The week (August 18th): Nobody asked me, but…

Nobody asked me, but*…

BILL CLINTON turns 60 years old on Saturday. It’s had to believe that the Baby Boomer’s President is now approaching, well, old age (even if 60 is supposedly the new 40). Clinton is benefiting from what could be called the Eisenhower effect: Americans remember the eight years of relative peace and prosperity during his two terms (and not the personal scandal or foreign policy missteps).

And, no surprise, Clinton (46 when he was elected to the White House) is open about his dismay at growing old.

“BRING IT ON HOME” by the country group Little Big Town sounds just like a song by the Eagles, proving that Nashville is the only place you’ll find anything close to the country rock of the 1970s.

9/11 CONSPIRACY THEORISTS have to be disappointed by the recently released report from the inspector general of the Defense Department which found “no evidence defense officials intentionally misled the Sept. 11 commission when they gave mistaken accounts about actions at the time of the terror attacks.”

The New York Times editorial board looked at the inspector general’s report, a Vanity Fair article on U.S. air defenses on 9/11 and a recent book by the chairman of the 9/11 Commission and concluded that they painted:”… a picture of confusion as civilian and military authorities struggled to grasp and respond to what was happening. There was absolutely no evidence that any air defenders deliberately stood aside to let the terrorists have their way or that the military itself fired a cruise missile into the Pentagon, as conspiracy theories have suggested.”

WHEN I INTERVIEWED CHAIM RAMON in Jerusalem in 1991, he was a rising star in the Labor party; he struck me then as an intelligent moderate—one of Israel’s potential leaders when it came time for compromise and reconciliation. An ally of Prime Minister Ehud Olmert, and a leading member of the Kadima party, Ramon had been serving as Justice Minister until his resignation Friday, “clearing the way for him to stand trial on accusations he forcibly kissed an 18-year-old female soldier.”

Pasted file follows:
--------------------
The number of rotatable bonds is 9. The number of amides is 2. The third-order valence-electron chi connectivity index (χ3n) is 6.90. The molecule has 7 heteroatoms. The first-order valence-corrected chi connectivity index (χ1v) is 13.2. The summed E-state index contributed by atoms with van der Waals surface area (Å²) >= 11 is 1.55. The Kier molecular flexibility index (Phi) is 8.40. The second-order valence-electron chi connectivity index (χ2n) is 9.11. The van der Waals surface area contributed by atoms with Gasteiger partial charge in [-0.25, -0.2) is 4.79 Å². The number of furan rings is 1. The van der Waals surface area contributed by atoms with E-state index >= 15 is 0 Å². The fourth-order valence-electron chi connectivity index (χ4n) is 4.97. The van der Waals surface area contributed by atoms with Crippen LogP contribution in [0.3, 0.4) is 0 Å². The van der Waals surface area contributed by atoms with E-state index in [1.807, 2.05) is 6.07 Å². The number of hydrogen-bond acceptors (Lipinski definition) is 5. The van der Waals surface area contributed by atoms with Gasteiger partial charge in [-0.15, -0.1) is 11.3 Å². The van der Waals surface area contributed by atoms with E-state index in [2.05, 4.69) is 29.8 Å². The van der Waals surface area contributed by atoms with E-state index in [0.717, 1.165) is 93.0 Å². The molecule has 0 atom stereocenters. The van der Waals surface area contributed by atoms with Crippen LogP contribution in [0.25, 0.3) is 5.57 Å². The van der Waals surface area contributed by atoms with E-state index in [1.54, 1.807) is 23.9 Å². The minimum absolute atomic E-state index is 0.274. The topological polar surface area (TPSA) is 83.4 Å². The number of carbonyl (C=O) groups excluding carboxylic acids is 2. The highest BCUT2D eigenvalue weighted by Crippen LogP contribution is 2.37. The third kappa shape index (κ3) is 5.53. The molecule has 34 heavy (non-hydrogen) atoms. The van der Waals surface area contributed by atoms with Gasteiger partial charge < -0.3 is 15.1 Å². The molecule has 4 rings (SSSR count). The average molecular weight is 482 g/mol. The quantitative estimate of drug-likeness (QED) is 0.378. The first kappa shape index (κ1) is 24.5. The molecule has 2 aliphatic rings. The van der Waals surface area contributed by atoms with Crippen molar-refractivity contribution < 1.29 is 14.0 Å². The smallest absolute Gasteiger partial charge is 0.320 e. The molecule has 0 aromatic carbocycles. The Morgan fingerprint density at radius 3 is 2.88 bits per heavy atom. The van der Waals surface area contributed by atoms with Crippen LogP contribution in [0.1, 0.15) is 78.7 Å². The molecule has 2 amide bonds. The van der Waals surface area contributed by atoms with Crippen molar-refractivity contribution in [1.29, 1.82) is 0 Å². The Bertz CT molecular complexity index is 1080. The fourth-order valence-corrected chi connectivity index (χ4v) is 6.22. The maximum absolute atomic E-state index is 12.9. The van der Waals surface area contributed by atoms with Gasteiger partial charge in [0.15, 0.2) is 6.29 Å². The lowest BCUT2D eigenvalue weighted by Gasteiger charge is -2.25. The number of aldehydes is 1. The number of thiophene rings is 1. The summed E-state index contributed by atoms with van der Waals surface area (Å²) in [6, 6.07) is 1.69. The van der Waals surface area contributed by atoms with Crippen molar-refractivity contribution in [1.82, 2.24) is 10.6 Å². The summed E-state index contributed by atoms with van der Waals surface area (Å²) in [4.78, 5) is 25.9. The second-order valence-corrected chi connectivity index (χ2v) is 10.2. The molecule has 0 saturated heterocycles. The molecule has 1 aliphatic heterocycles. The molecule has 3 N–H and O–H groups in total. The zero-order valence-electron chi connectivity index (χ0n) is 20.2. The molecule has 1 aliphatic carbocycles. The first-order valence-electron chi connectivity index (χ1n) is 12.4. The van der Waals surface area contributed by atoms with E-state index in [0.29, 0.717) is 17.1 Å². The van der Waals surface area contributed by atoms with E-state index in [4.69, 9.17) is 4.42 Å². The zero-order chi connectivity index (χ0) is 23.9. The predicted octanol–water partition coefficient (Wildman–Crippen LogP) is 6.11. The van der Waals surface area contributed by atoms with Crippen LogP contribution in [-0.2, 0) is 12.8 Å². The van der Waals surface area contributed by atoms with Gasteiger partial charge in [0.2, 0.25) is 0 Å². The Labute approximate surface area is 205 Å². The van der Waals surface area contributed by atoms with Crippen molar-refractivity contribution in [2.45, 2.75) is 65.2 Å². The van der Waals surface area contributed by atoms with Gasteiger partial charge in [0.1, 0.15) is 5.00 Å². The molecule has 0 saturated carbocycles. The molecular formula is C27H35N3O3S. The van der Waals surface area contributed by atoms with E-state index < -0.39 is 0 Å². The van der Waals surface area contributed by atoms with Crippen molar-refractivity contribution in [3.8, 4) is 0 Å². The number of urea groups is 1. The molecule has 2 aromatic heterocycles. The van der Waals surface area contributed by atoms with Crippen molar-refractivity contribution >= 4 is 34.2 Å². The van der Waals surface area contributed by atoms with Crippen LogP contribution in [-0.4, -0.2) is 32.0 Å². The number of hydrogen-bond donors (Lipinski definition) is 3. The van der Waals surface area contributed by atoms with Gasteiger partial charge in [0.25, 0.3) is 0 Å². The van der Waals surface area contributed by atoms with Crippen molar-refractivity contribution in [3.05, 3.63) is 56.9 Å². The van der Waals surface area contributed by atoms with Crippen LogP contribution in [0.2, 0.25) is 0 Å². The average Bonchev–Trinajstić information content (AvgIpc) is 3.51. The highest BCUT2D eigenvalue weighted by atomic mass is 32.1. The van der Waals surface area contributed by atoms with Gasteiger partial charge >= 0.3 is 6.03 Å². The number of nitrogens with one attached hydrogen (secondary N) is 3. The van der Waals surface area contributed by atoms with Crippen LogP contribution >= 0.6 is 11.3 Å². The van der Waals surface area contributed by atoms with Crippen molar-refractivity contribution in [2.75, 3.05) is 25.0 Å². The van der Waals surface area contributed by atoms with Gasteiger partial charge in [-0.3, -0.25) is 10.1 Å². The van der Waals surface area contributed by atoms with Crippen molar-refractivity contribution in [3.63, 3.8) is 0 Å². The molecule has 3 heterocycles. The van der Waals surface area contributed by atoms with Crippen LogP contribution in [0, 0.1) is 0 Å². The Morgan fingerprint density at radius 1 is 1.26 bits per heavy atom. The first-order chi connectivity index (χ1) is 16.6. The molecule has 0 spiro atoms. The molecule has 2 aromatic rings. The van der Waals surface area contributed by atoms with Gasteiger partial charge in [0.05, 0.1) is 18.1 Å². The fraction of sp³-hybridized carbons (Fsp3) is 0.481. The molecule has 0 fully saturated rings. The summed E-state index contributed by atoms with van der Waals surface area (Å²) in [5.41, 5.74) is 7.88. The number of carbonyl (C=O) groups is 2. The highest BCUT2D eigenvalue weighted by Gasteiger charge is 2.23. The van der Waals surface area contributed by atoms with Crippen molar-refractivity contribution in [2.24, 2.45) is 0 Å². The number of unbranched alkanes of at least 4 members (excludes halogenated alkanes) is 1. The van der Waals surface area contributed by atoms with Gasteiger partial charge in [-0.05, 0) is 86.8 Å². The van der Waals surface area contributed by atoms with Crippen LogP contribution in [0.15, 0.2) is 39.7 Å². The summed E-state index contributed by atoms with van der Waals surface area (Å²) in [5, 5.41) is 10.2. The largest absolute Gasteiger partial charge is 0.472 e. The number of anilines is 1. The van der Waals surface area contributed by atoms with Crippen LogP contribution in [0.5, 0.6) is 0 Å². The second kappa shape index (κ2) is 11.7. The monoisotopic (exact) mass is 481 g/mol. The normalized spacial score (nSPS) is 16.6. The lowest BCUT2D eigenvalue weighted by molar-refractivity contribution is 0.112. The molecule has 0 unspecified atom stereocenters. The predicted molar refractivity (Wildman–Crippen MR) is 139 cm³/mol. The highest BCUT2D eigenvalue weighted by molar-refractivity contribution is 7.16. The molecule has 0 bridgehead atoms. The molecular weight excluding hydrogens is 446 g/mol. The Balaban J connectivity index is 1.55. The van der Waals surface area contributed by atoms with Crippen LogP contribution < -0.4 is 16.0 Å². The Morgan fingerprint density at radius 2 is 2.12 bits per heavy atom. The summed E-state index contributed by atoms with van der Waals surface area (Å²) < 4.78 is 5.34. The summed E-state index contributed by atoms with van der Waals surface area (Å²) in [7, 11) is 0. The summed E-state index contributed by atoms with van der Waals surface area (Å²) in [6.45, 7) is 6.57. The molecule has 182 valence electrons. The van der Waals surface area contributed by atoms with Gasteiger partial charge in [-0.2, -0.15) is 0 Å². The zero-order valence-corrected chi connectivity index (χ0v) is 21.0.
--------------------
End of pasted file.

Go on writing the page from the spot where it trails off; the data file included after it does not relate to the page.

It’s the sort of strange twist that no journalist (or for that matter, a novelist) could anticipate: Ramon’s troubles couldn’t come at a worse time for Olmert’s beleagured government.

A DOUBLE-HEADER Friday (and early Saturday) between the Yankees and Red Sox provides stark evidence that effective pitching is hard to find this season in Major League baseball; 41 runs were scored in the two games combined (both New York wins, 12-4 and 14-11). And there is no joy in Beantown.

CIVIL RIGHTS LEADER ANDREW YOUNG, is the latest public figure to apologize for making racially and religiously offensive remarks. Young, a former Atlanta mayor and U.N. ambassador, who had been hired to help Wal-Mart with its image, was asked in a newspaper interview whether he was concerned that the giant retailer causes smaller, mom-and-pop stores to close. Young proceeded to lash out at Jewish, Korean and Arab store-owners in black neighborhoods who, he said have “ripped off our communities enough,” adding “very few black people own these stores.”

Young later apologized and resigned from his Wal-Mart role, proving once again that thick-headed prejudice is an equal opportunity employer.

A THOUGHT FOR THE WEEK, from Irish writer Brendan Behan (1923-1964):

“I have a total irreverence for anything connected with society except that which makes the roads safer, the beer stronger, the food cheaper and the old men and old women warmer in the winter and happier in the summer.”


*with full credit to Jimmy Cannon

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Copyright © 2006 Jefferson Flanders
All rights reserved

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